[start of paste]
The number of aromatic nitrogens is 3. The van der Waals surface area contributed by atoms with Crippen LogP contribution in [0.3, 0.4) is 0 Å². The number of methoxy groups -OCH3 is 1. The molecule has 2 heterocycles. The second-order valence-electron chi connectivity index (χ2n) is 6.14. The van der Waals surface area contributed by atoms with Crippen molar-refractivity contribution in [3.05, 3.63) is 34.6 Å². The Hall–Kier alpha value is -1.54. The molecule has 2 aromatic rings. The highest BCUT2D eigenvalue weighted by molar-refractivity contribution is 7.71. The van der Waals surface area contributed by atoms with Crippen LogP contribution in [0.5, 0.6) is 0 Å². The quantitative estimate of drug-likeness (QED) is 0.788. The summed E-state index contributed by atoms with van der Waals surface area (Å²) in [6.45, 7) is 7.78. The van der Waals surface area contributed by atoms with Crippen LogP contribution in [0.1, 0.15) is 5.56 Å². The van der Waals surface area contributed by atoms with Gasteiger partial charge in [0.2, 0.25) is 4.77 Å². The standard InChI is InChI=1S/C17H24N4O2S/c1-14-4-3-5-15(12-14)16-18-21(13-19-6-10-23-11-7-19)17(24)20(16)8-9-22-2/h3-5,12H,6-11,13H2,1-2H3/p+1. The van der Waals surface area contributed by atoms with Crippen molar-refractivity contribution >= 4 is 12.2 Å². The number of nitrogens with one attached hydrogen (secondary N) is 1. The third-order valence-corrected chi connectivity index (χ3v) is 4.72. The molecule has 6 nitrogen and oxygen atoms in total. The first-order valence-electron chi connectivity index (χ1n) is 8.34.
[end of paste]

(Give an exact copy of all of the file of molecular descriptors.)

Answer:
The number of aromatic nitrogens is 3. The van der Waals surface area contributed by atoms with Crippen LogP contribution in [0.3, 0.4) is 0 Å². The number of methoxy groups -OCH3 is 1. The molecule has 2 heterocycles. The second-order valence-electron chi connectivity index (χ2n) is 6.14. The van der Waals surface area contributed by atoms with Crippen molar-refractivity contribution in [3.05, 3.63) is 34.6 Å². The Hall–Kier alpha value is -1.54. The molecule has 2 aromatic rings. The highest BCUT2D eigenvalue weighted by molar-refractivity contribution is 7.71. The van der Waals surface area contributed by atoms with Crippen LogP contribution in [0.5, 0.6) is 0 Å². The quantitative estimate of drug-likeness (QED) is 0.788. The summed E-state index contributed by atoms with van der Waals surface area (Å²) in [6.45, 7) is 7.78. The van der Waals surface area contributed by atoms with Crippen LogP contribution in [0.1, 0.15) is 5.56 Å². The van der Waals surface area contributed by atoms with Gasteiger partial charge in [0.2, 0.25) is 4.77 Å². The standard InChI is InChI=1S/C17H24N4O2S/c1-14-4-3-5-15(12-14)16-18-21(13-19-6-10-23-11-7-19)17(24)20(16)8-9-22-2/h3-5,12H,6-11,13H2,1-2H3/p+1. The van der Waals surface area contributed by atoms with Crippen molar-refractivity contribution >= 4 is 12.2 Å². The number of nitrogens with one attached hydrogen (secondary N) is 1. The third-order valence-corrected chi connectivity index (χ3v) is 4.72. The molecule has 6 nitrogen and oxygen atoms in total. The first-order valence-electron chi connectivity index (χ1n) is 8.34.